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On May 19, 1862, the regiment was ordered to Tarboro, North Carolina, thence it proceeded to Greenville, North Carolina, and for a few weeks was engaged in outpost and picket duty in that section of the State, during which time it participated in no affair of consequence, save the skirmish at Tranter's Creek, which, though otherwise unimportant, was to the regiment most unfortunate, in that its accomplished commander lost his life.

From eastern North Carolina the regiment was ordered to Virginia and there assigned to the brigade of General J. Johnston Pettigrew, one of the very ablest commanders of the Army of Northern Virginia. Not only the 44th regiment, but the entire brigade, which consisted of five regiments—the 11th North Carolina, the 26th North Carolina, the 44th North Carolina, the 47th North Carolina, and the 52nd North Carolina, felt the impress of his soldierly qualities. It was ever a matter of regret to the officers and men of the regiment that no opportunity was offered them of manifesting their appreciation of his great qualities by their conduct on the battlefield under his immediate command. The other regiments of his brigade were with him at Gettysburg and contributed to his imperishable renown by their steadfast valor, but the 44th North Carolina whilst en route, was halted at Hanover Junction, Virginia, to guard the railroad connections there entering, and thus protecting General Lee's communications with Richmond. Colonel T. C. Singletary with two companies, remained at the Junction. Major Charles M. Stedman, with four companies, commanded north of the Junction and the bridges of the Fredericksburg, and of the Central (now C. & O.), Railroad across the South Anna and the Little River, four in number, were entrusted to Lieutenant-Colonel Hargrove, who posted one company at each bridge, remaining personally with Company A, at Central's bridge, across the South Anna, the post of the greatest danger.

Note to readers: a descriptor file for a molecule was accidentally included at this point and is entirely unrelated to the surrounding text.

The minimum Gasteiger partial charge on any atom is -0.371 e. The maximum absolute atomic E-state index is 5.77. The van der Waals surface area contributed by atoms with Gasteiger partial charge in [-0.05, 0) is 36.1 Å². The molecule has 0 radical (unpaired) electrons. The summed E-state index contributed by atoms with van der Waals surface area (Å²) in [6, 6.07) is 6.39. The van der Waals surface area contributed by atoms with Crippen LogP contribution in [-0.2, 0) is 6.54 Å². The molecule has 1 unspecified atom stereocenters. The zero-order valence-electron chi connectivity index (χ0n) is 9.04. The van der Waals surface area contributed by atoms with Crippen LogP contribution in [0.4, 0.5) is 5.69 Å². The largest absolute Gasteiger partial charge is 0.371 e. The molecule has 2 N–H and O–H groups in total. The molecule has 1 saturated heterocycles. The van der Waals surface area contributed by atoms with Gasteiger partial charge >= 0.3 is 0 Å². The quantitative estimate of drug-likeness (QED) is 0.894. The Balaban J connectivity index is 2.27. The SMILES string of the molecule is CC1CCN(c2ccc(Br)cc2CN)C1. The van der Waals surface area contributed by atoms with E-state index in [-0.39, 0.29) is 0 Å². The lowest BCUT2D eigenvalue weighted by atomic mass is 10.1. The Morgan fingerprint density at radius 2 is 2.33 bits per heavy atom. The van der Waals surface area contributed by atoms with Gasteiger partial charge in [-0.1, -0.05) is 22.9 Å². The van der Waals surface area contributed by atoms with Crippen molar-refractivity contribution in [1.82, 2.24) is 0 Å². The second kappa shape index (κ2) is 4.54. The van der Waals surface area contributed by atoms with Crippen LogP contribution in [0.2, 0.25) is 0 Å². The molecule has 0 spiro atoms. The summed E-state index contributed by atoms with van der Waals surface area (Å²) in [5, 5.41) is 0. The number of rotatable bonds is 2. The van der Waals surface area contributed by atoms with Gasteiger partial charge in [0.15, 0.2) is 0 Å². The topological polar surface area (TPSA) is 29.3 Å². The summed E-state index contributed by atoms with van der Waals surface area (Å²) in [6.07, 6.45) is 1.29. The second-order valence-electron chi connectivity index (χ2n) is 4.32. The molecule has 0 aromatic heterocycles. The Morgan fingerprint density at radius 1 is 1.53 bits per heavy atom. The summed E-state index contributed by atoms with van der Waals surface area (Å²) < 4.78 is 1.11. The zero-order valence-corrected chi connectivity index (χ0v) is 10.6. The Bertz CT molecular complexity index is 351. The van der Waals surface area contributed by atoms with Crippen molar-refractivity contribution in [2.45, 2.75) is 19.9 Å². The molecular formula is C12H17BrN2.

On the morning of the 26th of June, 1863, the Federal troops, consisting of the 11th Pennsylvania Cavalry, two companies of a California cavalry regiment and two pieces of artillery, about 1,500 all included, commanded by Colonel, afterwards General Spear, appeared before Lieutenant-Colonel Hargrove and his small force of forty men, stationed in a breastwork on the south side of the river, built to be manned by not less than 400 men. Before Colonel Spear made his first attack, Lieutenant-Colonel Hargrove abandoned the breastwork as being entirely untenable by so small a force, fell back to the north side of the river, posted his men under cover along the

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Tazewell L. Hargrove (3)
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Charles M. Stedman (1)
Thomas C. Singletary (1)
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